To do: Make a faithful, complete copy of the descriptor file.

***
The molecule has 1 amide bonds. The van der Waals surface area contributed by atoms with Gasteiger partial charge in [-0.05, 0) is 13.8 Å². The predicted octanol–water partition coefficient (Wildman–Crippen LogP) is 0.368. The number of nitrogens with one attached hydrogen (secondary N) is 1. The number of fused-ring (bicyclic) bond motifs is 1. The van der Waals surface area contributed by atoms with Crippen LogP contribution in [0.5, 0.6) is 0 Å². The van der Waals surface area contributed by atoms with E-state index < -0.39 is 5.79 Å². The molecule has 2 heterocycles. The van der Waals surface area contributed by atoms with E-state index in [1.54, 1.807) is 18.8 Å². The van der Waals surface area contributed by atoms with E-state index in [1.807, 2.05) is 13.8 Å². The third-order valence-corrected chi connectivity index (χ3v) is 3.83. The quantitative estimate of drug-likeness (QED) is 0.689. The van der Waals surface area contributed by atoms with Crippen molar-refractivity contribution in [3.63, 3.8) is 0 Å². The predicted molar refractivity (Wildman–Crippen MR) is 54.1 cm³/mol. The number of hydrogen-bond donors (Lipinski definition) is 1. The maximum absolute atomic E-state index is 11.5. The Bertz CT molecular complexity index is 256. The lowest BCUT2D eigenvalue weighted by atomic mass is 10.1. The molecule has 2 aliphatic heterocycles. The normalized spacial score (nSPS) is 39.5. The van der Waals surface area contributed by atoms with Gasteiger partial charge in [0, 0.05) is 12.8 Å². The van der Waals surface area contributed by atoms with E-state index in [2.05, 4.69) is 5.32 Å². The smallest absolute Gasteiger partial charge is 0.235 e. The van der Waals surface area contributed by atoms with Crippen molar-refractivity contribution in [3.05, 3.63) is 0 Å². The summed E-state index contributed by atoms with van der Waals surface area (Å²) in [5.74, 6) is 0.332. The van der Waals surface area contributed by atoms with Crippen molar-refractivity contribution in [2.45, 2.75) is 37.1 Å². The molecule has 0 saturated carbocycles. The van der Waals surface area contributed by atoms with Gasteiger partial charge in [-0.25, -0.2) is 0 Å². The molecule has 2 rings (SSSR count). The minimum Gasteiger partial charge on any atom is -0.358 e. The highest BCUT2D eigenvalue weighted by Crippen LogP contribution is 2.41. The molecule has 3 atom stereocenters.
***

The molecule has 1 amide bonds. The van der Waals surface area contributed by atoms with Gasteiger partial charge in [-0.05, 0) is 13.8 Å². The predicted octanol–water partition coefficient (Wildman–Crippen LogP) is 0.368. The number of nitrogens with one attached hydrogen (secondary N) is 1. The number of fused-ring (bicyclic) bond motifs is 1. The van der Waals surface area contributed by atoms with Crippen LogP contribution in [0.5, 0.6) is 0 Å². The van der Waals surface area contributed by atoms with E-state index < -0.39 is 5.79 Å². The molecule has 2 heterocycles. The van der Waals surface area contributed by atoms with E-state index in [1.54, 1.807) is 18.8 Å². The van der Waals surface area contributed by atoms with E-state index in [1.807, 2.05) is 13.8 Å². The third-order valence-corrected chi connectivity index (χ3v) is 3.83. The quantitative estimate of drug-likeness (QED) is 0.689. The van der Waals surface area contributed by atoms with Crippen molar-refractivity contribution in [3.63, 3.8) is 0 Å². The predicted molar refractivity (Wildman–Crippen MR) is 54.1 cm³/mol. The number of hydrogen-bond donors (Lipinski definition) is 1. The maximum absolute atomic E-state index is 11.5. The Bertz CT molecular complexity index is 256. The lowest BCUT2D eigenvalue weighted by atomic mass is 10.1. The molecule has 2 aliphatic heterocycles. The normalized spacial score (nSPS) is 39.5. The van der Waals surface area contributed by atoms with Gasteiger partial charge in [0, 0.05) is 12.8 Å². The van der Waals surface area contributed by atoms with E-state index in [2.05, 4.69) is 5.32 Å². The smallest absolute Gasteiger partial charge is 0.235 e. The van der Waals surface area contributed by atoms with Crippen molar-refractivity contribution in [3.05, 3.63) is 0 Å². The summed E-state index contributed by atoms with van der Waals surface area (Å²) in [5.74, 6) is 0.332. The van der Waals surface area contributed by atoms with Crippen molar-refractivity contribution in [2.45, 2.75) is 37.1 Å². The molecule has 0 saturated carbocycles. The van der Waals surface area contributed by atoms with Gasteiger partial charge in [-0.25, -0.2) is 0 Å². The molecule has 2 rings (SSSR count). The minimum Gasteiger partial charge on any atom is -0.358 e. The highest BCUT2D eigenvalue weighted by Crippen LogP contribution is 2.41. The molecule has 3 atom stereocenters.